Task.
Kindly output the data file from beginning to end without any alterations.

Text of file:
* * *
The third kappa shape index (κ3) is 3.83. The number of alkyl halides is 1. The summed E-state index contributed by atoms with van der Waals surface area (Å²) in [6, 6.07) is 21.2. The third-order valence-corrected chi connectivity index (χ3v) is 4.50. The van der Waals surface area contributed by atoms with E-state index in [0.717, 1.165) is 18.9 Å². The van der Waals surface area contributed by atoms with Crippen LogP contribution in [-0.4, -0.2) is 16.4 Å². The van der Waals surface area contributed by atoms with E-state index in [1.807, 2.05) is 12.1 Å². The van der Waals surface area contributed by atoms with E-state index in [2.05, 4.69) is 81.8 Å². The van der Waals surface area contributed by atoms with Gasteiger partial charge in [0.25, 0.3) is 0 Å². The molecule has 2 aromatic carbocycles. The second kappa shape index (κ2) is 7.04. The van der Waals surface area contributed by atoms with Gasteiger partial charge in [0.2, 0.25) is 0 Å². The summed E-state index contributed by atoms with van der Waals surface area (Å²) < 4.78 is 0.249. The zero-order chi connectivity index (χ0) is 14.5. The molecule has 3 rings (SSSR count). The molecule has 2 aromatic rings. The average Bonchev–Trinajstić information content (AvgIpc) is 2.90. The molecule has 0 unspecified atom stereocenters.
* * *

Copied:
The third kappa shape index (κ3) is 3.83. The number of alkyl halides is 1. The summed E-state index contributed by atoms with van der Waals surface area (Å²) in [6, 6.07) is 21.2. The third-order valence-corrected chi connectivity index (χ3v) is 4.50. The van der Waals surface area contributed by atoms with E-state index in [0.717, 1.165) is 18.9 Å². The van der Waals surface area contributed by atoms with Crippen LogP contribution in [-0.4, -0.2) is 16.4 Å². The van der Waals surface area contributed by atoms with E-state index in [1.807, 2.05) is 12.1 Å². The van der Waals surface area contributed by atoms with E-state index in [2.05, 4.69) is 81.8 Å². The van der Waals surface area contributed by atoms with Gasteiger partial charge in [0.25, 0.3) is 0 Å². The molecule has 2 aromatic carbocycles. The second kappa shape index (κ2) is 7.04. The van der Waals surface area contributed by atoms with Gasteiger partial charge in [0.2, 0.25) is 0 Å². The summed E-state index contributed by atoms with van der Waals surface area (Å²) < 4.78 is 0.249. The zero-order chi connectivity index (χ0) is 14.5. The molecule has 3 rings (SSSR count). The molecule has 2 aromatic rings. The average Bonchev–Trinajstić information content (AvgIpc) is 2.90. The molecule has 0 unspecified atom stereocenters.